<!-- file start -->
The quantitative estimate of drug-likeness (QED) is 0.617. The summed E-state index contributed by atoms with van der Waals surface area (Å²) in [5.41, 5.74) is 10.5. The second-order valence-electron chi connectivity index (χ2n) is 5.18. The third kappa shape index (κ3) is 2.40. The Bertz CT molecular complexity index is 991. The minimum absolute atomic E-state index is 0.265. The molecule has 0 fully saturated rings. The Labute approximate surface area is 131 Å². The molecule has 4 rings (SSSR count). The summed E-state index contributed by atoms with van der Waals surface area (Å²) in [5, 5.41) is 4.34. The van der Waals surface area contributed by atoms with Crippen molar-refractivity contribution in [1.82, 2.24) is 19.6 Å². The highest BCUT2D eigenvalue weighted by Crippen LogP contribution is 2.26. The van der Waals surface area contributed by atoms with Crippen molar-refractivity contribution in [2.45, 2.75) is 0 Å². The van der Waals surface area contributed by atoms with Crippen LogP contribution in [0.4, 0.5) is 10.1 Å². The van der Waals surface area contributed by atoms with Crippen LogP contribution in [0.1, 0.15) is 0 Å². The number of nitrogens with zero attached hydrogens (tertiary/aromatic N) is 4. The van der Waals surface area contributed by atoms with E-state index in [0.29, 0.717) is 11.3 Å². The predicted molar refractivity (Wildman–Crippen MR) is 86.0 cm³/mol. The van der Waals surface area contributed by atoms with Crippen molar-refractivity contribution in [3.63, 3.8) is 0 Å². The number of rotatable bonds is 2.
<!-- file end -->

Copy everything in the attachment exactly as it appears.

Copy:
The quantitative estimate of drug-likeness (QED) is 0.617. The summed E-state index contributed by atoms with van der Waals surface area (Å²) in [5.41, 5.74) is 10.5. The second-order valence-electron chi connectivity index (χ2n) is 5.18. The third kappa shape index (κ3) is 2.40. The Bertz CT molecular complexity index is 991. The minimum absolute atomic E-state index is 0.265. The molecule has 0 fully saturated rings. The Labute approximate surface area is 131 Å². The molecule has 4 rings (SSSR count). The summed E-state index contributed by atoms with van der Waals surface area (Å²) in [5, 5.41) is 4.34. The van der Waals surface area contributed by atoms with Crippen molar-refractivity contribution in [1.82, 2.24) is 19.6 Å². The highest BCUT2D eigenvalue weighted by Crippen LogP contribution is 2.26. The van der Waals surface area contributed by atoms with Crippen molar-refractivity contribution in [2.45, 2.75) is 0 Å². The van der Waals surface area contributed by atoms with Crippen LogP contribution in [0.4, 0.5) is 10.1 Å². The van der Waals surface area contributed by atoms with Crippen LogP contribution in [0.1, 0.15) is 0 Å². The number of nitrogens with zero attached hydrogens (tertiary/aromatic N) is 4. The van der Waals surface area contributed by atoms with E-state index in [0.29, 0.717) is 11.3 Å². The predicted molar refractivity (Wildman–Crippen MR) is 86.0 cm³/mol. The van der Waals surface area contributed by atoms with Crippen molar-refractivity contribution in [3.63, 3.8) is 0 Å². The number of rotatable bonds is 2.